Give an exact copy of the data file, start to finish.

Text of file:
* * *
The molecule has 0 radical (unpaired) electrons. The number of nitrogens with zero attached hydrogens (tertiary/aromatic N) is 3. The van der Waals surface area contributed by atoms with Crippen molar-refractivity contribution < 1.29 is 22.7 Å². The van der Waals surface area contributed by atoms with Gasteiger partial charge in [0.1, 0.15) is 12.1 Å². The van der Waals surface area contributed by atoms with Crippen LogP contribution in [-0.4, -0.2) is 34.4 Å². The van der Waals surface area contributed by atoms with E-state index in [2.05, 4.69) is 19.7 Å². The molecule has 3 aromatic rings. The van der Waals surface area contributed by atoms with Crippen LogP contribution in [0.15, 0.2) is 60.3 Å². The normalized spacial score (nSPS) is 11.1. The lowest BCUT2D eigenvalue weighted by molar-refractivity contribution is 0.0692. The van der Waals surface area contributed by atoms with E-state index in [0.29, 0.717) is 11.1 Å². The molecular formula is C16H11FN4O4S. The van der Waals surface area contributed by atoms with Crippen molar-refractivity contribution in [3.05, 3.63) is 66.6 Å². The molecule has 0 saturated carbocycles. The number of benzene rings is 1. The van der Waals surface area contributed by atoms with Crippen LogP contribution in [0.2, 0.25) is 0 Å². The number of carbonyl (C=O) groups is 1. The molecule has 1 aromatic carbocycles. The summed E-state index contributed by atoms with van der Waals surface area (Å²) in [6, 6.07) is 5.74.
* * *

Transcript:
The molecule has 0 radical (unpaired) electrons. The number of nitrogens with zero attached hydrogens (tertiary/aromatic N) is 3. The van der Waals surface area contributed by atoms with Crippen molar-refractivity contribution < 1.29 is 22.7 Å². The van der Waals surface area contributed by atoms with Gasteiger partial charge in [0.1, 0.15) is 12.1 Å². The van der Waals surface area contributed by atoms with Crippen LogP contribution in [-0.4, -0.2) is 34.4 Å². The van der Waals surface area contributed by atoms with E-state index in [2.05, 4.69) is 19.7 Å². The molecule has 3 aromatic rings. The van der Waals surface area contributed by atoms with Crippen LogP contribution in [0.15, 0.2) is 60.3 Å². The normalized spacial score (nSPS) is 11.1. The lowest BCUT2D eigenvalue weighted by molar-refractivity contribution is 0.0692. The van der Waals surface area contributed by atoms with E-state index in [0.29, 0.717) is 11.1 Å². The molecular formula is C16H11FN4O4S. The van der Waals surface area contributed by atoms with Crippen molar-refractivity contribution in [3.05, 3.63) is 66.6 Å². The molecule has 0 saturated carbocycles. The number of benzene rings is 1. The van der Waals surface area contributed by atoms with Crippen LogP contribution in [0.2, 0.25) is 0 Å². The number of carbonyl (C=O) groups is 1. The molecule has 1 aromatic carbocycles. The summed E-state index contributed by atoms with van der Waals surface area (Å²) in [6, 6.07) is 5.74.